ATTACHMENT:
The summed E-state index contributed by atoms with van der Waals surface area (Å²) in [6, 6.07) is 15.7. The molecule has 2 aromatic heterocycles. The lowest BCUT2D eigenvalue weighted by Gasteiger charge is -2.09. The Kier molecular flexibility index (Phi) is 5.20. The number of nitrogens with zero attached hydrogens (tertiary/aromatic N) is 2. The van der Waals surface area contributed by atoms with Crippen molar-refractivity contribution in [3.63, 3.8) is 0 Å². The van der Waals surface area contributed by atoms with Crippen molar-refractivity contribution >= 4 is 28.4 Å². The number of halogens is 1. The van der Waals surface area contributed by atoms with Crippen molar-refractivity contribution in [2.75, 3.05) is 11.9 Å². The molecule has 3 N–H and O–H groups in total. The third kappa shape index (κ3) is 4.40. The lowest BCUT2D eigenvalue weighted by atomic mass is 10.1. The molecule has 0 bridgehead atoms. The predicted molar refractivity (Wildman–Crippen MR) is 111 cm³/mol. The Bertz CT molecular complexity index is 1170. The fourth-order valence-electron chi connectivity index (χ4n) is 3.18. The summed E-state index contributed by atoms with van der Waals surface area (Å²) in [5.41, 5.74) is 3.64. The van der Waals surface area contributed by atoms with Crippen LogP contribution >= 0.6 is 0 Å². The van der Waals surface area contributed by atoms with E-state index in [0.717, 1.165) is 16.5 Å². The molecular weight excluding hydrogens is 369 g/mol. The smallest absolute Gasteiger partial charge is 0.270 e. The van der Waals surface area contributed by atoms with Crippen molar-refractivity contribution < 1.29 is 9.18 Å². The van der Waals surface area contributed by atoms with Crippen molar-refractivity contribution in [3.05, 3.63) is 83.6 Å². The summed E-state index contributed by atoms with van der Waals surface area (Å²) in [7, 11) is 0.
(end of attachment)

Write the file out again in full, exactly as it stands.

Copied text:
The summed E-state index contributed by atoms with van der Waals surface area (Å²) in [6, 6.07) is 15.7. The molecule has 2 aromatic heterocycles. The lowest BCUT2D eigenvalue weighted by Gasteiger charge is -2.09. The Kier molecular flexibility index (Phi) is 5.20. The number of nitrogens with zero attached hydrogens (tertiary/aromatic N) is 2. The van der Waals surface area contributed by atoms with Crippen molar-refractivity contribution in [3.63, 3.8) is 0 Å². The van der Waals surface area contributed by atoms with Crippen molar-refractivity contribution >= 4 is 28.4 Å². The number of halogens is 1. The van der Waals surface area contributed by atoms with Crippen molar-refractivity contribution in [2.75, 3.05) is 11.9 Å². The molecule has 3 N–H and O–H groups in total. The third kappa shape index (κ3) is 4.40. The lowest BCUT2D eigenvalue weighted by atomic mass is 10.1. The molecule has 0 bridgehead atoms. The predicted molar refractivity (Wildman–Crippen MR) is 111 cm³/mol. The Bertz CT molecular complexity index is 1170. The fourth-order valence-electron chi connectivity index (χ4n) is 3.18. The summed E-state index contributed by atoms with van der Waals surface area (Å²) in [5.41, 5.74) is 3.64. The van der Waals surface area contributed by atoms with Crippen LogP contribution >= 0.6 is 0 Å². The van der Waals surface area contributed by atoms with E-state index in [0.717, 1.165) is 16.5 Å². The molecular weight excluding hydrogens is 369 g/mol. The smallest absolute Gasteiger partial charge is 0.270 e. The van der Waals surface area contributed by atoms with Crippen molar-refractivity contribution < 1.29 is 9.18 Å². The van der Waals surface area contributed by atoms with Crippen molar-refractivity contribution in [3.05, 3.63) is 83.6 Å². The summed E-state index contributed by atoms with van der Waals surface area (Å²) in [7, 11) is 0.